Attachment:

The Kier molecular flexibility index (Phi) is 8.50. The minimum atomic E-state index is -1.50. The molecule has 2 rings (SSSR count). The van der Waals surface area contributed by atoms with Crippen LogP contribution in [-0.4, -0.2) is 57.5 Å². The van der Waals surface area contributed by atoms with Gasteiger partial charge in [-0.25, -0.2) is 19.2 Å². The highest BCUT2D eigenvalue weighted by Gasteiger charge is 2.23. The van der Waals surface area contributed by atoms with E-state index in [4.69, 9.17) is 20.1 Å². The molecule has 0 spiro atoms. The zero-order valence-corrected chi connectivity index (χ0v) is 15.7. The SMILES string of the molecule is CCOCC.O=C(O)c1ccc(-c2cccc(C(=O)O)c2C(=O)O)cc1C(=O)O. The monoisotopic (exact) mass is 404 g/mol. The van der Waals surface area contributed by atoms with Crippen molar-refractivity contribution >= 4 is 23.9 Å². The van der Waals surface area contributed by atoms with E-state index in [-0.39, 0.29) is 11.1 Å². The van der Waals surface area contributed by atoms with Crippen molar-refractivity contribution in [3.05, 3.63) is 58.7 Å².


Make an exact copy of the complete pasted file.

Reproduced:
The Kier molecular flexibility index (Phi) is 8.50. The minimum atomic E-state index is -1.50. The molecule has 2 rings (SSSR count). The van der Waals surface area contributed by atoms with Crippen LogP contribution in [-0.4, -0.2) is 57.5 Å². The van der Waals surface area contributed by atoms with Gasteiger partial charge in [-0.25, -0.2) is 19.2 Å². The highest BCUT2D eigenvalue weighted by Gasteiger charge is 2.23. The van der Waals surface area contributed by atoms with E-state index in [4.69, 9.17) is 20.1 Å². The molecule has 0 spiro atoms. The zero-order valence-corrected chi connectivity index (χ0v) is 15.7. The SMILES string of the molecule is CCOCC.O=C(O)c1ccc(-c2cccc(C(=O)O)c2C(=O)O)cc1C(=O)O. The monoisotopic (exact) mass is 404 g/mol. The van der Waals surface area contributed by atoms with Crippen molar-refractivity contribution >= 4 is 23.9 Å². The van der Waals surface area contributed by atoms with E-state index in [-0.39, 0.29) is 11.1 Å². The van der Waals surface area contributed by atoms with Crippen molar-refractivity contribution in [3.05, 3.63) is 58.7 Å².